Risotto is an Italian dish featuring short-grained rice that’s been cooked in meat or vegetable broth. The rice (most typically the arborio variety) soaks up the broth and softens to a creamy consistency. A small serving makes a great first course, light meal or snack; a larger serving can be a whole meal, especially if the recipe includes meat. Like many dishes served up as gourmet items, it’s really a peasant dish and makes for wonderful comfort food. It’s also quick and easy to prepare, so it’s great for a nice dinner on the run.
Recipes vary greatly, but all of them are based on cooking the rice in a particular way. Here are some basic instructions on cooking the rice:
- Soffritto. Sautee onions in a heavy skillet with butter or oil. This will create your flavor base. At this point, a recipe may instruct you to toss in some other ingredients (any which can withstand twenty minutes of cooking should do fine). Don’t brown your ingredients.
- Tostatura. The word comes from the Italian for “to toast.” Add the rice grains to your soffritto and stir continuously. This will cook each grain evenly. This process takes two to four minutes. Don’t brown the rice. Some recipes at this point call for you to add white wine and cook it in until it evaporates completely.
- Adding the broth. Add your broth one ladle at a time, stirring each one in until the rice has absorbed it before adding another. Stir frequently throughout this process. At about two-thirds of the way through, you can start adding vegetables and other ingredients to it (recipes will have more detailed instructions).
- Resting. While the rice grains are still a bit firm, take the risotto off heat and let it sit for a couple of minutes to cook together while the temperature comes down.
- Mantecatura. Some recipes skip this step, but if you finish your dish by beating some very cold butter cubes, olive oil and/or parmesan into the cooked risotto, the resulting texture and flavor will be terrific.
Tips for cooking risotto:
- For each cup of rice, you’ll need three cups of broth.
- Stirring is crucial for the final texture, but not as demanding as it sounds. The more often you prepare this dish, the better sense you’ll develop of when it’s okay to let it sit for a few minutes while you work on something else.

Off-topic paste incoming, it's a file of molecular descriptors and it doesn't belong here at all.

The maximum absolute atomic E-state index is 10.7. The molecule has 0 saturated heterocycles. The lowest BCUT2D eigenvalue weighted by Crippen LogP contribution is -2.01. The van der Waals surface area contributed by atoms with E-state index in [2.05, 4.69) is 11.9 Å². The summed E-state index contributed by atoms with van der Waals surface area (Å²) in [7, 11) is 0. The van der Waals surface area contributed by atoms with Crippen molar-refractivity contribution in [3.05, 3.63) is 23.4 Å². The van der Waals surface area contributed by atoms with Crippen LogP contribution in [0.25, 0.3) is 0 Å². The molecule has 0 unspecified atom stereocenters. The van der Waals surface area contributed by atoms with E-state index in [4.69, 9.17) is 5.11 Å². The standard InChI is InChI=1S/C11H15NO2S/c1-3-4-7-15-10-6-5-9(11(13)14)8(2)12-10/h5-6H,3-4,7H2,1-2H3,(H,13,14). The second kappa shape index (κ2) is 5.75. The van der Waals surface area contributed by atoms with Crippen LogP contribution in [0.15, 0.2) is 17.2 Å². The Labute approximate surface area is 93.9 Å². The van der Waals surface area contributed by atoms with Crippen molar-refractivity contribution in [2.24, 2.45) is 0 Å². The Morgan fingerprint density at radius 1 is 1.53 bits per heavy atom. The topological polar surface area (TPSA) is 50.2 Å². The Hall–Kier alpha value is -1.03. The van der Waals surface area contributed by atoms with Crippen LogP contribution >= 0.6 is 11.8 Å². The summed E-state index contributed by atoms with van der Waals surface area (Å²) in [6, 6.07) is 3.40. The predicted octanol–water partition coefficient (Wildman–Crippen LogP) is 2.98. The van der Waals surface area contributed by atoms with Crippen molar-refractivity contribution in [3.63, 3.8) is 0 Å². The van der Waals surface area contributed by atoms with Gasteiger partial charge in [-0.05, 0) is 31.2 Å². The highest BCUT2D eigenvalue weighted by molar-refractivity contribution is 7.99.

- The broth is where most of your flavor will come from, so make sure you use one that’s tasty. You can actually get away with a tasty cube of bullion dissolved in water, so it’s not necessary to make it from scratch or spend a lot of money, but it does need to taste good, or your dish won’t.
- Butter gives it more flavor than oil. You can combine the two to add some butter flavor while the oil prevents the butter from burning.
- Saffron with Butternut Squash – saffron-flavored arborio with butternut squash, pancetta and parmesan. This one is really rich, salty and flavorful.
- Gorgonzola-Shiitake - with garlic, chives and onion, this one’s not too heavy, but very savory and full of flavor
- Pea and Bacon - if you like peas, pancetta and cream sauce on pasta, you’ll love this
- Spinach Risotto with Roquefort – the tang of Roquefort and the intensely green flavor of spinach.
- Beet Risotto With Greens, Goat Cheese, and Walnuts – with fresh rosemary and ginger for seasoning. This one’s slightly sweet and salty, and very filling.
- Coconut Risotto with Chili-lime Shrimp – a Thai-influenced spicy dish with sweet undertones. This dish is delightfully rich and tangy!
- Risotto Cakes – turn leftover or pre-cooked risotto into delicious little cakes, served with marinara.
- Oven-baked Porcini – uses a totally different (and easier) cooking method than the traditional one outlined above
- Three Cheese Risotto – with fontina, gorgonzola and parmigiano. This makes a lightly gooey dish that’s extremely satisfying.
- Clam Risotto with Bacon and Chives – the broth is made from bottled clam juice. Really savory!
- Truffle Risotto Recipe – uses fresh black and white truffles for intense, wonderful flavor. There’s just something special about the taste of truffles!
- Butter Bean with Chard and Fried Okra – a Southern twist that makes for a rich, savory dish
- Fennel with Ricotta and Dried Chilli – a slightly spicy recipe that features the slightly sweet and spicy taste of the underused classic, fennel
- Asparagus Risotto – the crunch of asparagus makes a nice contrast with the softer texture of the rice
- Roast Pumpkin and Feta – the roasted pumpkin is deliciously sweet and nutty, and the feta is salty and savory. What’s not to love?
- Risotto with espresso and fried crispy capers – espresso-flavored risotto topped with olive oil fried capers. This one is shockingly good.
- Roasted Red Pepper With Sautéed Shrimp And Scallops – a simple but tasty recipe that complements sautéed shrimp and scallops